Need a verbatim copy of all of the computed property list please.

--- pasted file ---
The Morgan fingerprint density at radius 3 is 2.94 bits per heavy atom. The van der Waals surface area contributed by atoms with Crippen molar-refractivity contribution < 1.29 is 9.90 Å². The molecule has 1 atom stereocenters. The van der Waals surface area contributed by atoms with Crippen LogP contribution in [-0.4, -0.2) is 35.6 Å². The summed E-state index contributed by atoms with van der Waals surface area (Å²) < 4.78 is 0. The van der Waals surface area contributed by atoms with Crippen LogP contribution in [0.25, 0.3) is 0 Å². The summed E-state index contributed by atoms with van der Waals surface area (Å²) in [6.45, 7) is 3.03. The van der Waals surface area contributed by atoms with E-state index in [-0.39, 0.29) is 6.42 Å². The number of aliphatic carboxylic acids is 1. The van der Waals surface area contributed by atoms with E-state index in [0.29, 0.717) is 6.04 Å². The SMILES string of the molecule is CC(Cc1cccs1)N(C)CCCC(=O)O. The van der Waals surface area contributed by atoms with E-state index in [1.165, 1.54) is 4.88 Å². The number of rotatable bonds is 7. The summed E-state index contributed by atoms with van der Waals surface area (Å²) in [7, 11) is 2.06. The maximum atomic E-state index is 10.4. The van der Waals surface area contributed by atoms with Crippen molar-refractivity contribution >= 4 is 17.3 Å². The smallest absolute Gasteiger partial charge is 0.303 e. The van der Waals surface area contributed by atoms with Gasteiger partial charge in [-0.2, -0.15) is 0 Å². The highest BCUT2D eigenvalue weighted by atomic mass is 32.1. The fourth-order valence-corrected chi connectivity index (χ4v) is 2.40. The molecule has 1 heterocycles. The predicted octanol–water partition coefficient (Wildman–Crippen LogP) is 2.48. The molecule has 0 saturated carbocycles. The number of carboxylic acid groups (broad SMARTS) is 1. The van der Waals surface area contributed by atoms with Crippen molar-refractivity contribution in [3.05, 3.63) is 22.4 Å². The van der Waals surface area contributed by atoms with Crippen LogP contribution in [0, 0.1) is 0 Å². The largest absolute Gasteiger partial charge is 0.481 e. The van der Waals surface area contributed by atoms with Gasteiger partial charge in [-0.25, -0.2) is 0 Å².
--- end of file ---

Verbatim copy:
The Morgan fingerprint density at radius 3 is 2.94 bits per heavy atom. The van der Waals surface area contributed by atoms with Crippen molar-refractivity contribution < 1.29 is 9.90 Å². The molecule has 1 atom stereocenters. The van der Waals surface area contributed by atoms with Crippen LogP contribution in [-0.4, -0.2) is 35.6 Å². The summed E-state index contributed by atoms with van der Waals surface area (Å²) < 4.78 is 0. The van der Waals surface area contributed by atoms with Crippen LogP contribution in [0.25, 0.3) is 0 Å². The summed E-state index contributed by atoms with van der Waals surface area (Å²) in [6.45, 7) is 3.03. The van der Waals surface area contributed by atoms with E-state index in [-0.39, 0.29) is 6.42 Å². The number of aliphatic carboxylic acids is 1. The van der Waals surface area contributed by atoms with E-state index in [0.29, 0.717) is 6.04 Å². The SMILES string of the molecule is CC(Cc1cccs1)N(C)CCCC(=O)O. The van der Waals surface area contributed by atoms with E-state index in [1.165, 1.54) is 4.88 Å². The number of rotatable bonds is 7. The summed E-state index contributed by atoms with van der Waals surface area (Å²) in [7, 11) is 2.06. The maximum atomic E-state index is 10.4. The van der Waals surface area contributed by atoms with Crippen molar-refractivity contribution >= 4 is 17.3 Å². The smallest absolute Gasteiger partial charge is 0.303 e. The van der Waals surface area contributed by atoms with Gasteiger partial charge in [-0.2, -0.15) is 0 Å². The highest BCUT2D eigenvalue weighted by atomic mass is 32.1. The fourth-order valence-corrected chi connectivity index (χ4v) is 2.40. The molecule has 1 heterocycles. The predicted octanol–water partition coefficient (Wildman–Crippen LogP) is 2.48. The molecule has 0 saturated carbocycles. The number of carboxylic acid groups (broad SMARTS) is 1. The van der Waals surface area contributed by atoms with Crippen molar-refractivity contribution in [3.05, 3.63) is 22.4 Å². The van der Waals surface area contributed by atoms with Crippen LogP contribution in [0, 0.1) is 0 Å². The largest absolute Gasteiger partial charge is 0.481 e. The van der Waals surface area contributed by atoms with Gasteiger partial charge in [-0.25, -0.2) is 0 Å².